B. 1939 D. 2015
Lee Harwood is one of Britain's best poets and best kept secrets. -- John Ashbery
Share PoetCopy to clipboardCopied
About Lee Harwood
Lee Harwood was one of the leading poets of his generation. Born in Leicester in 1939, he grew up in Chertsey, Surrey. He studied English at Queen Mary College, University of London, and soon became involved in the poetry scene in London. Harwood spent the majority of his life living in Brighton, though he lived for significant periods in the United States and Greece. During that time he worked in a variety of jobs, including as a bookseller, post office worker, and bus conductor. His first volume, title illegible, was published by Bob Cobbing’s Writer’s Forum; he published over 20 volumes of poetry, fiction and translations, including Collected Poems 1964-2004 (Shearsman). His last collection, The Orchid Boat, was published in 2014 by Enitharmon.
Harwood’s work is distinctive for its assimilation of American and French influences—most importantly, that of the New York School of Poets, and the surrealist works of Tristan Tzara—using them to create a poetry unique in 20th century English poetry. His work is without parallel in what August Kleinzahler calls its “eerie directness”, characterised as it is by a Romantic sensitivity to the relations between landscape and the poet’s internal life, and its emphasis on the “spoken language we use”. In this sense, he writes as much in the traditions of John Clare and Wordsworth as the 20th century avant-garde poetics of DADA, the Black Mountain poets and the British Poetry Revival. The flawed nature of language as a mode of communicating meaning was a recurrent concern of Harwood’s work from the beginning, as he explained in the introduction to his Collected Poems: “Language is never perfectly reliable but—obvious enough—it’s all we have to talk to one another.” What Harwood’s work manages to achieve is a form of representation which both communicates through language and acknowledges its limitations simultaneously, as in “Boston Notebook: December 1972”:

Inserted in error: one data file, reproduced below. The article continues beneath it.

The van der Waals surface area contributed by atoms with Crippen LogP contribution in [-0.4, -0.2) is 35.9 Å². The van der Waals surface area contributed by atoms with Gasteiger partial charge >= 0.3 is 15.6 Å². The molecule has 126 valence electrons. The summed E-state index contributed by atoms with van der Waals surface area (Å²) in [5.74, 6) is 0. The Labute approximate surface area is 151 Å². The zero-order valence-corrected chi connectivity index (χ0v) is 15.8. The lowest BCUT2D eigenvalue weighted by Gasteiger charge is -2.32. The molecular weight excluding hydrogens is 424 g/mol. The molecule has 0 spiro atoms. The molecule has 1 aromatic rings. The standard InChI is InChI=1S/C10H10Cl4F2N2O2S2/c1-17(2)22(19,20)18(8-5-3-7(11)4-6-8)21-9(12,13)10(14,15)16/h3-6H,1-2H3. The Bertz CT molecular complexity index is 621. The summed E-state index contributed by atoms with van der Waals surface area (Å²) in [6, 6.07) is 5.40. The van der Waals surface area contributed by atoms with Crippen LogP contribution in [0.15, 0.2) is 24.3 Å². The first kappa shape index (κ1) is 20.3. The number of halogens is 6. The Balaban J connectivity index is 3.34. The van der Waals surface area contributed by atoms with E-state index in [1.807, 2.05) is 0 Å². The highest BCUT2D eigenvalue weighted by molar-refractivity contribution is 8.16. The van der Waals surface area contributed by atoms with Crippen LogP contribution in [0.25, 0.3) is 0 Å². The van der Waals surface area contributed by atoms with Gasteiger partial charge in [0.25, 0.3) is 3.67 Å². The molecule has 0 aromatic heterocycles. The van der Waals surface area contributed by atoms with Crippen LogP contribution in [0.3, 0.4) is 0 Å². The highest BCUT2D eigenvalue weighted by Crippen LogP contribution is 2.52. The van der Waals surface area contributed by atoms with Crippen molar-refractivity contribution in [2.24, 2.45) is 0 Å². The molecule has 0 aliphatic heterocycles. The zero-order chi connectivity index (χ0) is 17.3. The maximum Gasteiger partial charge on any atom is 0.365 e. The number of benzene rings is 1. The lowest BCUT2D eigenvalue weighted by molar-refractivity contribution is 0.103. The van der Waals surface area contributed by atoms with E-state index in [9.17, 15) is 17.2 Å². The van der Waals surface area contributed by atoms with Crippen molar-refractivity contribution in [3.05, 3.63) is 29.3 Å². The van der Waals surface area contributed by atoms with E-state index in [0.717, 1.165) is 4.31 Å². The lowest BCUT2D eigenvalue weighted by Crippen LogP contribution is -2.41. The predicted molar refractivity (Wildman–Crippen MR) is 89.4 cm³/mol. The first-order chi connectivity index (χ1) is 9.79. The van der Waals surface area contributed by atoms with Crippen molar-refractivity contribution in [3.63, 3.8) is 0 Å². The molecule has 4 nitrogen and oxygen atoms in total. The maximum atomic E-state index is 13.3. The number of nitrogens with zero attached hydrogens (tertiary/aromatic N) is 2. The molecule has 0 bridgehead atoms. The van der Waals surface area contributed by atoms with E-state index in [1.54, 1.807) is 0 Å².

to get something clear mapping
how it really is now (embarrassingly so?)
“I just want to tell you the truth”
The incomplete nature of the text allows the reader’s own associative imagination to come into play, to complete the meaning of the text. This is characteristic of Harwood’s conception of poetry; his poems do not want to offer answers, to assert or advocate, but rather to ask questions which the reader is encouraged to respond to imaginatively. Despite the fact that such an approach seems to disavow any idea of the poet as an originary authority, many of Harwood’s most beautiful poems emerge out of his own biography. His work is striking for both its historical-consciousness—often using sources as diverse as Borges, Tacitus and the I Ching—and the manner in which he integrates such distant materials with the “daily history” of our inner lives. His celebrated long poem “The Long Black Veil” (1971), for example, while much influenced by the open-field poetics of Charles Olson, is primarily a vivid account of a love affair. Similarly, the early volume, The Man with Blue Eyes, which deals with his relationship with the American poet John Ashbery, manages to be intensely personal while also allowing a substantial amount of interpretive room for the creative reader:
As your eyes are blue
you move me – and the thought of you –
I imitate you.
Like Ashbery’s own infinitely flexible use of pronouns, Harwood’s use of the word “you” often seems to originate in a specific context or to address an identified individual, but over the course of a poem manages to transcend the details of that context, seeming to offer itself up as a direct address to the reader themselves. It is a trait which demonstrates the tremendous openness and generosity of a body of work unlike any other in 20th century English poetry.
Lee Harwood's recordings were made on July 24th and November 4th 2014 at Pier Productions, Brighton and were produced by Anne Rosenfeld
Books by Lee Harwood
Writers' Forum, 1965
All the Wrong Notes
Pig Press, 1981